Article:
Safety Articles

How to Use Polyurethane Coatings Safely

Aliphatic isocyanates are commonly used to formulate polyurethanes (PU) for a variety of coating applications. Every user of aliphatic isocyanates must be familiar with the potential hazards and have the knowledge needed to safely handle and use these products. The potential to experience health effects depends on the exposure level (e.g., airborne concentration in the breathing zone, volume of liquid/spray mist in contact with unprotected skin), duration of exposure, and other factors, including individual susceptibility. Polyurethane coating systems can be used safely in the work environment with appropriate engineering controls, work practice controls, good housekeeping/hygiene practices, and personal protective equipment (PPE).

In two-component (2K) solvent-borne PU coatings, aliphatic polyisocyanates based on hexamethylene diisocyanate (HDI) are the most common. HDI polyisocyanates typically have the CAS# 28182-81-2, while 1,6-hexamethylene diisocyanate monomer has the CAS #822-06-0. HDI polyisocyanates usually contain small amounts of residual HDI monomer, below one percent.

The potential health hazards associated with isocyanates are:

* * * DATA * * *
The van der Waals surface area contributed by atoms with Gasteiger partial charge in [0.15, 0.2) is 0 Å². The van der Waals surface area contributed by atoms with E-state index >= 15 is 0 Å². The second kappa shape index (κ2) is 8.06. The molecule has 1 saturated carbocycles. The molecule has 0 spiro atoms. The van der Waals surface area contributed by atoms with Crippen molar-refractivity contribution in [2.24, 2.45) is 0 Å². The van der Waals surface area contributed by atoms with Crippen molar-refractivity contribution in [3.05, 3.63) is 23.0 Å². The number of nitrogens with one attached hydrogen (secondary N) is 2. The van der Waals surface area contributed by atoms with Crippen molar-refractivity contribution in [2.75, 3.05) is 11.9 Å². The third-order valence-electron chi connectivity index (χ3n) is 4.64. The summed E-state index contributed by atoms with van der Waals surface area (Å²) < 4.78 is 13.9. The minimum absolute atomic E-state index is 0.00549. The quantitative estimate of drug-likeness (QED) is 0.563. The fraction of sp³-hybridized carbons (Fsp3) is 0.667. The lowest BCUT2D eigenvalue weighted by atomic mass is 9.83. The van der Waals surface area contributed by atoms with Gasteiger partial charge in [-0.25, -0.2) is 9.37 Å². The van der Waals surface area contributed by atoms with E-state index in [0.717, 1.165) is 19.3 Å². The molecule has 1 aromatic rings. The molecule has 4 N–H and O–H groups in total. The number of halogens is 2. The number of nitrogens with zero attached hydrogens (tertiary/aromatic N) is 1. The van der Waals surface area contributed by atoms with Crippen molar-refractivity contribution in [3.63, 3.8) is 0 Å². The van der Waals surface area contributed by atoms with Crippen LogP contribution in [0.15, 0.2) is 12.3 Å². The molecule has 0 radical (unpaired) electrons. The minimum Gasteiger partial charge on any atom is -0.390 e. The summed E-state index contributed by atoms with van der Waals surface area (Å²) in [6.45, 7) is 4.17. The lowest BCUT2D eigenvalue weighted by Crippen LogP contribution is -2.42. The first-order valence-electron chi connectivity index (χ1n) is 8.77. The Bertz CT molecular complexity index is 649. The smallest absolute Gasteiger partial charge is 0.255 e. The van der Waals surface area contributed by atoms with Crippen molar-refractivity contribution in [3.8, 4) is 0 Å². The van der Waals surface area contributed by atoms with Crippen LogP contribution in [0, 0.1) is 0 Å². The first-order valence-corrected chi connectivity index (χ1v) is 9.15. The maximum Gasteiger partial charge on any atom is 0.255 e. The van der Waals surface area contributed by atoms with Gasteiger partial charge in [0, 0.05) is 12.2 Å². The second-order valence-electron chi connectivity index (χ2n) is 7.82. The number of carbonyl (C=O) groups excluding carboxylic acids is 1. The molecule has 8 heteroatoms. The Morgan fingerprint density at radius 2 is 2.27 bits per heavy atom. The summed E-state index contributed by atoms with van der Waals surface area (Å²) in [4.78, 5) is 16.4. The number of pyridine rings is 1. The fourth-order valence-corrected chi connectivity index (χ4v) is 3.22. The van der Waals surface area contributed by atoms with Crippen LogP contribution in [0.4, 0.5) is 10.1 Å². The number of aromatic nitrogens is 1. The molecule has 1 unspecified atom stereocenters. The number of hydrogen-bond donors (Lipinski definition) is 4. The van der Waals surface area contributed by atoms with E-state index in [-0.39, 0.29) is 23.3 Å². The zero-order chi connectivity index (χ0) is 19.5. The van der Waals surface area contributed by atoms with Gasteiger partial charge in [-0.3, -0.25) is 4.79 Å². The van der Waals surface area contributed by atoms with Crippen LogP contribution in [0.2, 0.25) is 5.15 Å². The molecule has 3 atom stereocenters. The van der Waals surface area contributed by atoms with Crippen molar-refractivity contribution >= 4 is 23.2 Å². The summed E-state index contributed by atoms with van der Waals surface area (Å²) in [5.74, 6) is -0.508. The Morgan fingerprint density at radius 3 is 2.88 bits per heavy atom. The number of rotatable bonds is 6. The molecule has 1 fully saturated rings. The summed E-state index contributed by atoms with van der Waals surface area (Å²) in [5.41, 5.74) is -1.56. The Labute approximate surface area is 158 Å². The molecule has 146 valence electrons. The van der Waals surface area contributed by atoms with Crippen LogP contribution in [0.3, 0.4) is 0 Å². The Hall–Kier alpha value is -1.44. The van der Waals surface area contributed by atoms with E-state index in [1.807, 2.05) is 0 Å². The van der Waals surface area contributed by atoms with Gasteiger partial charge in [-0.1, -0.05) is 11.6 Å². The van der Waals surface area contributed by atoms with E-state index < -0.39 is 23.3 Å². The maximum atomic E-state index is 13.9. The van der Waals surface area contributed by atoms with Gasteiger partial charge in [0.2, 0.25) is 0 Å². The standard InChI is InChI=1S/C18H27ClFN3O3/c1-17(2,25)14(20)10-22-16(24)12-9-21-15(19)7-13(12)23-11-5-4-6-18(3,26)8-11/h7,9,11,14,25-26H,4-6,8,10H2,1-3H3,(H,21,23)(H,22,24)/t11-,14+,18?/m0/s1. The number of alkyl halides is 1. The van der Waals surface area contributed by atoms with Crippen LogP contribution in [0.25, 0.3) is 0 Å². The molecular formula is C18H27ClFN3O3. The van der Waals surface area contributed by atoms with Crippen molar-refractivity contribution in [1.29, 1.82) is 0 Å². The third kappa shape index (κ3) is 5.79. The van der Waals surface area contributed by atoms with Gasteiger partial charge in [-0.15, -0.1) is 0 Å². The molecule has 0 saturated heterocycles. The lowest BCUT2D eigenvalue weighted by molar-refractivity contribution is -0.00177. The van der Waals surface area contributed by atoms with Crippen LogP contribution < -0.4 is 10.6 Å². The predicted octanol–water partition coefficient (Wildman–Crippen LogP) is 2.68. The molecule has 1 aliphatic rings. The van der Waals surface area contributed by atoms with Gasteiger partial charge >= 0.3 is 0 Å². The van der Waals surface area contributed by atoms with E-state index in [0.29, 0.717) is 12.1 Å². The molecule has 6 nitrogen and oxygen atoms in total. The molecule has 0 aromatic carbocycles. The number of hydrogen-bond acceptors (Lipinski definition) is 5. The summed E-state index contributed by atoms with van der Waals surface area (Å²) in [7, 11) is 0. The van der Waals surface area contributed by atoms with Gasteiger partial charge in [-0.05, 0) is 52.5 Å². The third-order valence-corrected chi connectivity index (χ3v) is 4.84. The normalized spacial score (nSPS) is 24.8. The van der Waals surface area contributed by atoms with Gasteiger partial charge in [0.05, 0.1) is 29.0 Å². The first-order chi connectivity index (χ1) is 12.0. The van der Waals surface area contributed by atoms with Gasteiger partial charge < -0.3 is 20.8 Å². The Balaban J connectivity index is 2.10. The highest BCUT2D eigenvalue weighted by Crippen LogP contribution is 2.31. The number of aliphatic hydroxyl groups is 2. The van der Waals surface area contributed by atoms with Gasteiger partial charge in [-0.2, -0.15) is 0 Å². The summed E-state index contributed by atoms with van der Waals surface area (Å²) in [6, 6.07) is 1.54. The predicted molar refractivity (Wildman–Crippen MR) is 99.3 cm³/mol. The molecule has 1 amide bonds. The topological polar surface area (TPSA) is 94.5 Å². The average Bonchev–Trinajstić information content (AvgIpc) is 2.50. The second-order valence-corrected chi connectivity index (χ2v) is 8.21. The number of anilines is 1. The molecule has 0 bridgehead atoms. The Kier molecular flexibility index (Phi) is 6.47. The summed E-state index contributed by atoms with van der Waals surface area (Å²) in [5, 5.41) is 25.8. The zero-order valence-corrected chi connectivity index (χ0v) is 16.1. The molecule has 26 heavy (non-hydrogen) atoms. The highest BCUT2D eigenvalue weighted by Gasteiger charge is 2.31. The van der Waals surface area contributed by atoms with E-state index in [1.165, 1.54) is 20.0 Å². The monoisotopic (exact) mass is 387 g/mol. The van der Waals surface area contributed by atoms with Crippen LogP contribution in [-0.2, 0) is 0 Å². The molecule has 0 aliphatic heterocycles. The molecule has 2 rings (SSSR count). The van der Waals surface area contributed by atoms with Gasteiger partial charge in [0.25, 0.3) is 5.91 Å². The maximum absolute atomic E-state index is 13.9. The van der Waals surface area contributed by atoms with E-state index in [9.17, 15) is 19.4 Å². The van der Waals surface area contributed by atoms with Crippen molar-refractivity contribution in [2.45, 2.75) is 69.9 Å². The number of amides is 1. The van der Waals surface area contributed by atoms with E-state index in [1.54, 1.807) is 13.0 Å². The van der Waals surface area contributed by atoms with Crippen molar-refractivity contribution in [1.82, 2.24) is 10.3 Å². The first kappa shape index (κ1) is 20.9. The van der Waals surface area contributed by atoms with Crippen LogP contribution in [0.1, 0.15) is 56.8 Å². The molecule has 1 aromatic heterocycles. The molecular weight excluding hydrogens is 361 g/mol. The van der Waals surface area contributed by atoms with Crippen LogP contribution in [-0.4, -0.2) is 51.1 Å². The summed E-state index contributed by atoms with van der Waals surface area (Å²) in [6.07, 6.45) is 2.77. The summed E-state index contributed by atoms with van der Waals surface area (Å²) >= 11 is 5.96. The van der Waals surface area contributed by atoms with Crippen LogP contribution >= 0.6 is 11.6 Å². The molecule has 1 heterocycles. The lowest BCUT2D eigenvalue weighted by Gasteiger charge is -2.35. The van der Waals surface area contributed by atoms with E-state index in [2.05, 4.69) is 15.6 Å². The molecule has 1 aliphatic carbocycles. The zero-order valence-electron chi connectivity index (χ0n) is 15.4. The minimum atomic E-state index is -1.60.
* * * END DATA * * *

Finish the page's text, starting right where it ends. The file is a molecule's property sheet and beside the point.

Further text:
• skin and eye irritation

• respiratory tract irritation

• allergic skin reaction

• allergic respiratory reaction, asthma-like symptoms or breathing difficulties

Respiratory system health effects may occur when isocyanate vapors or mists exist at airborne concentrations above the exposure limits or guidelines. The health effects associated with the skin may occur with repeated unprotected contact with an isocyanate-containing liquid or spray mist. These health effects can be controlled with proper engineering controls (i.e., local exhaust ventilation), use of personal protective equipment (PPE), and good work practices (i.e., proper housekeeping, wash facilities, preventing consumption of food/drinks in the work area). Consult the Safety Data Sheet (SDS) from the coating supplier for more details on the health effects described above and symptoms that may be associated with them. Read on for a few tips to help control potential hazards during PU spray coating applications during spray application.

Engineering Controls

Hazard control of vapor and spray mist is ideally accomplished through engineering controls. There are several engineering controls available to reduce exposure including local exhaust ventilation (LEV), isolation principles, and general ventilation. The most effective engineering control approach is a properly designed and ventilated enclosure. Effective local exhaust ventilation (LEV) should be provided to minimize exposure to airborne spray mist and vapors. Guidance on properly designed and operated LEV systems is available from the following resource: Industrial Ventilation: A Manual of Recommended Practice for Design, published by the American Conference of Governmental Industrial Hygienists (ACGIH).


Because isocyanates are sensitizing agents, spray applying polyurethane systems requires the user to be fully protected from contact with the uncured material (i.e., from spray mist or spray drift).

Recommendations on PPE are as follows:

• Eye protection

• Gloves: nitrile rubber, butyl rubber, or neoprene

• Coveralls: a full-body disposable type coverall or protective suit with head covering

• Safety shoes